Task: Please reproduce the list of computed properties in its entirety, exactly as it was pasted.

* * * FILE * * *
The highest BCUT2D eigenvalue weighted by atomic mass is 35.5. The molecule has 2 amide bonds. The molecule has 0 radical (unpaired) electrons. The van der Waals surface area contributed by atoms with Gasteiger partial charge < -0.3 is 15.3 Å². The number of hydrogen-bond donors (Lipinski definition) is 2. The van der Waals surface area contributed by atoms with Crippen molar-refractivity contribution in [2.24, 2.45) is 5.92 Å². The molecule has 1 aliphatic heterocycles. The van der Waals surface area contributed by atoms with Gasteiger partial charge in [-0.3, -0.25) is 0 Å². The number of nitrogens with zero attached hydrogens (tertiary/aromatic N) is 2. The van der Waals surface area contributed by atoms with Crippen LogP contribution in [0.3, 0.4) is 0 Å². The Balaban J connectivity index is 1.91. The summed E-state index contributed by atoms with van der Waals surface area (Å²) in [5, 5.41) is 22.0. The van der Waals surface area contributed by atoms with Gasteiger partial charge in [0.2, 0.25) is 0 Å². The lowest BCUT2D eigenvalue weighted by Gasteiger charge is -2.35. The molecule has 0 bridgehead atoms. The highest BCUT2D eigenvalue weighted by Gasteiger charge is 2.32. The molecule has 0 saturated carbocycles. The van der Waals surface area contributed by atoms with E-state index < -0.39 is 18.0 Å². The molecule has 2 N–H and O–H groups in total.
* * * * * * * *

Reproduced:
The highest BCUT2D eigenvalue weighted by atomic mass is 35.5. The molecule has 2 amide bonds. The molecule has 0 radical (unpaired) electrons. The van der Waals surface area contributed by atoms with Gasteiger partial charge < -0.3 is 15.3 Å². The number of hydrogen-bond donors (Lipinski definition) is 2. The van der Waals surface area contributed by atoms with Crippen molar-refractivity contribution in [2.24, 2.45) is 5.92 Å². The molecule has 1 aliphatic heterocycles. The van der Waals surface area contributed by atoms with Gasteiger partial charge in [-0.3, -0.25) is 0 Å². The number of nitrogens with zero attached hydrogens (tertiary/aromatic N) is 2. The van der Waals surface area contributed by atoms with Crippen LogP contribution in [0.3, 0.4) is 0 Å². The Balaban J connectivity index is 1.91. The summed E-state index contributed by atoms with van der Waals surface area (Å²) in [5, 5.41) is 22.0. The van der Waals surface area contributed by atoms with Gasteiger partial charge in [0.2, 0.25) is 0 Å². The lowest BCUT2D eigenvalue weighted by Gasteiger charge is -2.35. The molecule has 0 bridgehead atoms. The highest BCUT2D eigenvalue weighted by Gasteiger charge is 2.32. The molecule has 0 saturated carbocycles. The van der Waals surface area contributed by atoms with E-state index < -0.39 is 18.0 Å². The molecule has 2 N–H and O–H groups in total.